Woonsocket's Back 9 golf simulator stands as a 'success' for small town
After opening in November, people have flocked to Woonsocket for the golf simulator and sports bar, a rarity in a rural small town.
WOONSOCKET, S.D. — With subzero temperatures, snow on the ground and fleeting daylight, golfing in the midst of a South Dakota winter usually isn’t on the table.
But along with the streets of Woonsocket, nestled in the back of a business building lies a pair of state-of-the-art golf simulators that feature more than 40 championship courses at the Muddy Cup and Back 9.
The simulators create a unique experience in the town of 700 residents, drawing people from as far as Sioux Falls and Chamberlain to golf.
It’s more than just golf, though. With over 30 different games available, there’s the option to play football, baseball, hunting or even zombie dodgeball.
“Being in a small town, we kind of wanted to offer something for more than just golf,” said Rod Weber, who owns the business with his wife, Tara. “That's when we did research on what we thought would be the best all-around simulator that would have everything, but golf was one of the main attractions.”
The Back 9, which opened Nov. 1, isn’t the lone business in the complex, though. In fact, it isn’t the Webers' only endeavor.
In January 2018, they decided to buy the Sanborn Weekly Journal newspaper because they didn’t want to see it go out of business, and in October 2019, they moved the publication, along with their t-shirt design business, CreativeWEB Apparel, into their current location.
On Aug. 15, 2021, after additions to the building, they opened the Muddy Cup Coffeehouse and Pub. But the building also features a spa, a boutique, a massage parlor, a tanning salon and an insurance service.
“The other reason why we are successful in a small town is because you have other businesses in here that are also contributing to that,” Tara Weber said. “So a coffee shop might not happen without a spa and a boutique and a t-shirt business and the Back 9. Everything works together to be successful.”
The success of the Back 9 has been evident. There’s a weekly golf league, as well as a high school golf league that takes place, and reservations for the golf bays typically need to be made in advance due to the high demand.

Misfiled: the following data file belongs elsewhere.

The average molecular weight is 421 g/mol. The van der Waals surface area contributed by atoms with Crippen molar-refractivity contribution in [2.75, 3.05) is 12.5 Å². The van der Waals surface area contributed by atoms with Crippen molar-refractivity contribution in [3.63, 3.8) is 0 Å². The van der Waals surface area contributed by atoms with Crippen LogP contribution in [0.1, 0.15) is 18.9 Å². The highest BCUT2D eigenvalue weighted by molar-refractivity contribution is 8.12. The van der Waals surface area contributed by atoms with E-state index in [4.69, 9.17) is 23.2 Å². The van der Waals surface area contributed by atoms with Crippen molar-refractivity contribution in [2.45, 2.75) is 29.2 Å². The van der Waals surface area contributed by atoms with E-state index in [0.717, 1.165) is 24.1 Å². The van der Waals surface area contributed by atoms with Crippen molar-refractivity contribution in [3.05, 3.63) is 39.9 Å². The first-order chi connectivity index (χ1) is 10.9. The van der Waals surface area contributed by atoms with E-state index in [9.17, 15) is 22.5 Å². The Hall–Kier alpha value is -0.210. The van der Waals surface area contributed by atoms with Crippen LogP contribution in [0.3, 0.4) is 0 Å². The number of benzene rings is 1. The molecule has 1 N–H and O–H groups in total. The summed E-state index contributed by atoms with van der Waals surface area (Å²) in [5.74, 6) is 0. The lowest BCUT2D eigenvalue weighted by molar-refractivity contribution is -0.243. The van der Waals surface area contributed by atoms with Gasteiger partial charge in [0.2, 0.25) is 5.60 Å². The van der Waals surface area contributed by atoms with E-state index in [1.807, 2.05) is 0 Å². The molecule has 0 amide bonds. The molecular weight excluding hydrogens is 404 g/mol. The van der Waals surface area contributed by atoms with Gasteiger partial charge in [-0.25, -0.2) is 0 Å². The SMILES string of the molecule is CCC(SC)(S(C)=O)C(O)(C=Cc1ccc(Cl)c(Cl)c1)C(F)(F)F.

“Starting winter league now, we’ve got 24 two-man, best-ball teams, so we’ve had great success to start off the first winter here,” Rod Weber said. “Next year, we hope to have more teams involved.”
But to get to this point, it took long days for both Tara and Rod. They both work full-time jobs — Tara as the city finance officer and Rod as a superintendent for Woonsocket School District.
Much, if not all, of the work for the Back 9 and their other businesses happened after their normal workday and on weekends. Tara said she works her normal job until 5 p.m. and then comes back to help around the business until 10 p.m. or so and has even opened the coffee shop at 7 a.m. before on top of everything else.
Part of that work was the interior design of the building. The Back 9 features an elbow bar — an angled design Rod said he put in intentionally so patrons can more easily talk to each other across the bar. On top of that, there are skylights designed to look like clouds and a blue sky to make it feel more like a round of golf.
The Webers noted the assistance of their employees as another reason they’ve been able to be successful. Whether it be behind the bar serving drinks or making pizza, or elsewhere in the office, the process is something they haven’t done alone.
As for the pizza and drinks, Rod Weber said adding to the food menu could come down the line, but keeping the process as streamlined as possible is the top goal, with the hopes of one person being able to run the show making food and serving drinks.
The Back 9 has seen success almost immediately in the small town. It’s a place people would more than likely guess is in a large city like Sioux Falls, if they were to only see the inside. And for the Webers, being able to bring people to Woonsocket has been one of the best parts about having the business.
“We're very community-minded people,” Tara Weber said. “We wanted something successful in our community also, to bring people to town because not only if they come here from out of town, they’re buying gas, they’re buying groceries. … All of it works together in a small town.”